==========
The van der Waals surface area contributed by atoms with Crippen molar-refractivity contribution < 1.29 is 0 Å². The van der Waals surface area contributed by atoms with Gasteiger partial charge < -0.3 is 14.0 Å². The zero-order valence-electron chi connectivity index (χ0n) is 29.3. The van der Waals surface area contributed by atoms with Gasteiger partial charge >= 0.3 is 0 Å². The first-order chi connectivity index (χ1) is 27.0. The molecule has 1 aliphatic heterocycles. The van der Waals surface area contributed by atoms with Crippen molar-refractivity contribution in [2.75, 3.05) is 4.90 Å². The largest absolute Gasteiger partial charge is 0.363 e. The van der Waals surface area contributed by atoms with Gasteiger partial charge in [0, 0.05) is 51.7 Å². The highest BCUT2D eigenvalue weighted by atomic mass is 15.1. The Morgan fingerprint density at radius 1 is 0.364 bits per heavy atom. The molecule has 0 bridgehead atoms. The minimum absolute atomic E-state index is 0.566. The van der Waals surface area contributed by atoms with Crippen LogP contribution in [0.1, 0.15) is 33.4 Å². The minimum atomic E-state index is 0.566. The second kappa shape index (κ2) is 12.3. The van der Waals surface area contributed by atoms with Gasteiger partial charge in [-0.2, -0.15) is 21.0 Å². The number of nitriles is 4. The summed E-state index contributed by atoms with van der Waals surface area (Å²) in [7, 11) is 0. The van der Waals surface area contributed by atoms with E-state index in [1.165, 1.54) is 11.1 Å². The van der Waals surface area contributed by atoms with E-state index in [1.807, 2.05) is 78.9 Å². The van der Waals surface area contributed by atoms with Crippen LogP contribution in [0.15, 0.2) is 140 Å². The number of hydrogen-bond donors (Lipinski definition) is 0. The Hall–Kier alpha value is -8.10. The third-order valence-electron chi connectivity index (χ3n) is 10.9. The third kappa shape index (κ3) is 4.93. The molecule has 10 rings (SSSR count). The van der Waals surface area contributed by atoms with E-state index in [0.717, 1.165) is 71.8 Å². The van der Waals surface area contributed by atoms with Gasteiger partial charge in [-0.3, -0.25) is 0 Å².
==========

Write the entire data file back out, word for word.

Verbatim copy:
The van der Waals surface area contributed by atoms with Crippen molar-refractivity contribution < 1.29 is 0 Å². The van der Waals surface area contributed by atoms with Gasteiger partial charge < -0.3 is 14.0 Å². The zero-order valence-electron chi connectivity index (χ0n) is 29.3. The van der Waals surface area contributed by atoms with Gasteiger partial charge >= 0.3 is 0 Å². The first-order chi connectivity index (χ1) is 27.0. The molecule has 1 aliphatic heterocycles. The van der Waals surface area contributed by atoms with Crippen molar-refractivity contribution in [2.75, 3.05) is 4.90 Å². The largest absolute Gasteiger partial charge is 0.363 e. The van der Waals surface area contributed by atoms with Gasteiger partial charge in [0, 0.05) is 51.7 Å². The highest BCUT2D eigenvalue weighted by atomic mass is 15.1. The Morgan fingerprint density at radius 1 is 0.364 bits per heavy atom. The molecule has 0 bridgehead atoms. The minimum absolute atomic E-state index is 0.566. The van der Waals surface area contributed by atoms with Crippen LogP contribution in [0.1, 0.15) is 33.4 Å². The minimum atomic E-state index is 0.566. The second kappa shape index (κ2) is 12.3. The van der Waals surface area contributed by atoms with Gasteiger partial charge in [-0.2, -0.15) is 21.0 Å². The number of nitriles is 4. The summed E-state index contributed by atoms with van der Waals surface area (Å²) in [7, 11) is 0. The van der Waals surface area contributed by atoms with E-state index in [1.165, 1.54) is 11.1 Å². The van der Waals surface area contributed by atoms with E-state index in [1.807, 2.05) is 78.9 Å². The van der Waals surface area contributed by atoms with Crippen LogP contribution in [0.15, 0.2) is 140 Å². The number of hydrogen-bond donors (Lipinski definition) is 0. The Hall–Kier alpha value is -8.10. The third-order valence-electron chi connectivity index (χ3n) is 10.9. The third kappa shape index (κ3) is 4.93. The molecule has 10 rings (SSSR count). The van der Waals surface area contributed by atoms with E-state index in [0.717, 1.165) is 71.8 Å². The van der Waals surface area contributed by atoms with Gasteiger partial charge in [-0.3, -0.25) is 0 Å².